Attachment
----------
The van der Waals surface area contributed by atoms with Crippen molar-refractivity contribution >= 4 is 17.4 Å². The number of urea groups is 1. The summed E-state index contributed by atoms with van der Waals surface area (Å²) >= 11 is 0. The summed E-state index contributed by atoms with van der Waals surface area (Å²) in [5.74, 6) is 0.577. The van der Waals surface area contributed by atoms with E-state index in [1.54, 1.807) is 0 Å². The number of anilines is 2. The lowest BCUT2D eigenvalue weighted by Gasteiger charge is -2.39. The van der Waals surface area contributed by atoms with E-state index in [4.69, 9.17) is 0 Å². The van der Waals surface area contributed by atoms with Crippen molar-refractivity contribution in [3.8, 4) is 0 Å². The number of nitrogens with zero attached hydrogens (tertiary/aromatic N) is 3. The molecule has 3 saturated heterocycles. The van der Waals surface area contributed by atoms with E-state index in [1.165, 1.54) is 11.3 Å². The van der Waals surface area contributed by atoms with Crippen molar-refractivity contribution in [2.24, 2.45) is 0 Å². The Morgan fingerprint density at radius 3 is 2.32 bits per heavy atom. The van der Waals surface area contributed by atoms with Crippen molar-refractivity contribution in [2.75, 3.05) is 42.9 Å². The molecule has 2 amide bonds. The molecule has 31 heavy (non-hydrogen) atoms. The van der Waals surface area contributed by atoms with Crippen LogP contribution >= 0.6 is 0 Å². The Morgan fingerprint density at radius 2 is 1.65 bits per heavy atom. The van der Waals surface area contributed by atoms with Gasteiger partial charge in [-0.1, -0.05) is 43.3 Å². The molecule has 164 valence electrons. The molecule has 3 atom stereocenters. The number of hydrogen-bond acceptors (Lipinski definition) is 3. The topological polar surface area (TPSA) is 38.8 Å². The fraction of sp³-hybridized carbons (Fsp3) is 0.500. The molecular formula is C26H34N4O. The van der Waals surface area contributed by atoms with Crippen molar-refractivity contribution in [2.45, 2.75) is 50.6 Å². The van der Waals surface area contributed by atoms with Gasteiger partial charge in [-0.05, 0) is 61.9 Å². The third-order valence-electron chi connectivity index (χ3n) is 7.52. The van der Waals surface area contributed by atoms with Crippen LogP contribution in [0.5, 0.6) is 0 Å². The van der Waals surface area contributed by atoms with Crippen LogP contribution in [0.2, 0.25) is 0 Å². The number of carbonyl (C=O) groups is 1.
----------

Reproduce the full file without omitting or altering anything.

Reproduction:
The van der Waals surface area contributed by atoms with Crippen molar-refractivity contribution >= 4 is 17.4 Å². The number of urea groups is 1. The summed E-state index contributed by atoms with van der Waals surface area (Å²) >= 11 is 0. The summed E-state index contributed by atoms with van der Waals surface area (Å²) in [5.74, 6) is 0.577. The van der Waals surface area contributed by atoms with E-state index in [1.54, 1.807) is 0 Å². The number of anilines is 2. The lowest BCUT2D eigenvalue weighted by Gasteiger charge is -2.39. The van der Waals surface area contributed by atoms with E-state index in [4.69, 9.17) is 0 Å². The van der Waals surface area contributed by atoms with Crippen molar-refractivity contribution in [3.8, 4) is 0 Å². The number of nitrogens with zero attached hydrogens (tertiary/aromatic N) is 3. The molecule has 3 saturated heterocycles. The van der Waals surface area contributed by atoms with E-state index in [1.165, 1.54) is 11.3 Å². The van der Waals surface area contributed by atoms with Crippen molar-refractivity contribution in [2.24, 2.45) is 0 Å². The Morgan fingerprint density at radius 3 is 2.32 bits per heavy atom. The van der Waals surface area contributed by atoms with Crippen molar-refractivity contribution in [2.75, 3.05) is 42.9 Å². The molecule has 2 amide bonds. The molecule has 31 heavy (non-hydrogen) atoms. The van der Waals surface area contributed by atoms with Crippen LogP contribution >= 0.6 is 0 Å². The Morgan fingerprint density at radius 2 is 1.65 bits per heavy atom. The van der Waals surface area contributed by atoms with Gasteiger partial charge in [-0.1, -0.05) is 43.3 Å². The molecule has 164 valence electrons. The molecule has 3 atom stereocenters. The number of hydrogen-bond acceptors (Lipinski definition) is 3. The topological polar surface area (TPSA) is 38.8 Å². The fraction of sp³-hybridized carbons (Fsp3) is 0.500. The molecular formula is C26H34N4O. The van der Waals surface area contributed by atoms with Crippen molar-refractivity contribution in [2.45, 2.75) is 50.6 Å². The van der Waals surface area contributed by atoms with Gasteiger partial charge in [-0.05, 0) is 61.9 Å². The third-order valence-electron chi connectivity index (χ3n) is 7.52. The van der Waals surface area contributed by atoms with Crippen LogP contribution in [0.5, 0.6) is 0 Å². The van der Waals surface area contributed by atoms with Crippen LogP contribution in [0.2, 0.25) is 0 Å². The number of carbonyl (C=O) groups is 1.